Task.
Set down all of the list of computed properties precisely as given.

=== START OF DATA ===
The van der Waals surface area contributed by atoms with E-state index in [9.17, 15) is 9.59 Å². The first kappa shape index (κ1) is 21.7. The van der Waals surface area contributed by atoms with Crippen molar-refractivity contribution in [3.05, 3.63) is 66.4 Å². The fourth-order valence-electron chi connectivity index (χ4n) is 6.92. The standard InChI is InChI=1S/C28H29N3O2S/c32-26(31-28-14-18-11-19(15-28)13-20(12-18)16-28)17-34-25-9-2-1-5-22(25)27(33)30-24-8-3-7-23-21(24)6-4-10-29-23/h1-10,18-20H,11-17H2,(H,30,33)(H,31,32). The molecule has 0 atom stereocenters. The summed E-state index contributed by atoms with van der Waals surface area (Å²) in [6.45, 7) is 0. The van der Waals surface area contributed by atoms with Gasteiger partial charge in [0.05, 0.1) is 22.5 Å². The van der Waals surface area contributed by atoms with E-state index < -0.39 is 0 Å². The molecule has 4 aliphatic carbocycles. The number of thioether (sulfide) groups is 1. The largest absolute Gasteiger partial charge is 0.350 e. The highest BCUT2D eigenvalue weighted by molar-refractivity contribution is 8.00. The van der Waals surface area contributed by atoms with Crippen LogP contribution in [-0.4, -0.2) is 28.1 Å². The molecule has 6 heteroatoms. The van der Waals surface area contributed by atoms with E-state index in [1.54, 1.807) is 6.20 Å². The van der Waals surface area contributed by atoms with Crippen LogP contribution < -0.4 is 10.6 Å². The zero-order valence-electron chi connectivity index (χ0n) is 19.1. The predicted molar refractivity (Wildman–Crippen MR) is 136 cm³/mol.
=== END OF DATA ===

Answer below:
The van der Waals surface area contributed by atoms with E-state index in [9.17, 15) is 9.59 Å². The first kappa shape index (κ1) is 21.7. The van der Waals surface area contributed by atoms with Crippen molar-refractivity contribution in [3.05, 3.63) is 66.4 Å². The fourth-order valence-electron chi connectivity index (χ4n) is 6.92. The standard InChI is InChI=1S/C28H29N3O2S/c32-26(31-28-14-18-11-19(15-28)13-20(12-18)16-28)17-34-25-9-2-1-5-22(25)27(33)30-24-8-3-7-23-21(24)6-4-10-29-23/h1-10,18-20H,11-17H2,(H,30,33)(H,31,32). The molecule has 0 atom stereocenters. The summed E-state index contributed by atoms with van der Waals surface area (Å²) in [6.45, 7) is 0. The van der Waals surface area contributed by atoms with Gasteiger partial charge in [0.05, 0.1) is 22.5 Å². The van der Waals surface area contributed by atoms with E-state index < -0.39 is 0 Å². The molecule has 4 aliphatic carbocycles. The number of thioether (sulfide) groups is 1. The largest absolute Gasteiger partial charge is 0.350 e. The highest BCUT2D eigenvalue weighted by molar-refractivity contribution is 8.00. The van der Waals surface area contributed by atoms with Crippen LogP contribution in [-0.4, -0.2) is 28.1 Å². The molecule has 6 heteroatoms. The van der Waals surface area contributed by atoms with E-state index in [1.54, 1.807) is 6.20 Å². The van der Waals surface area contributed by atoms with Crippen LogP contribution < -0.4 is 10.6 Å². The zero-order valence-electron chi connectivity index (χ0n) is 19.1. The predicted molar refractivity (Wildman–Crippen MR) is 136 cm³/mol.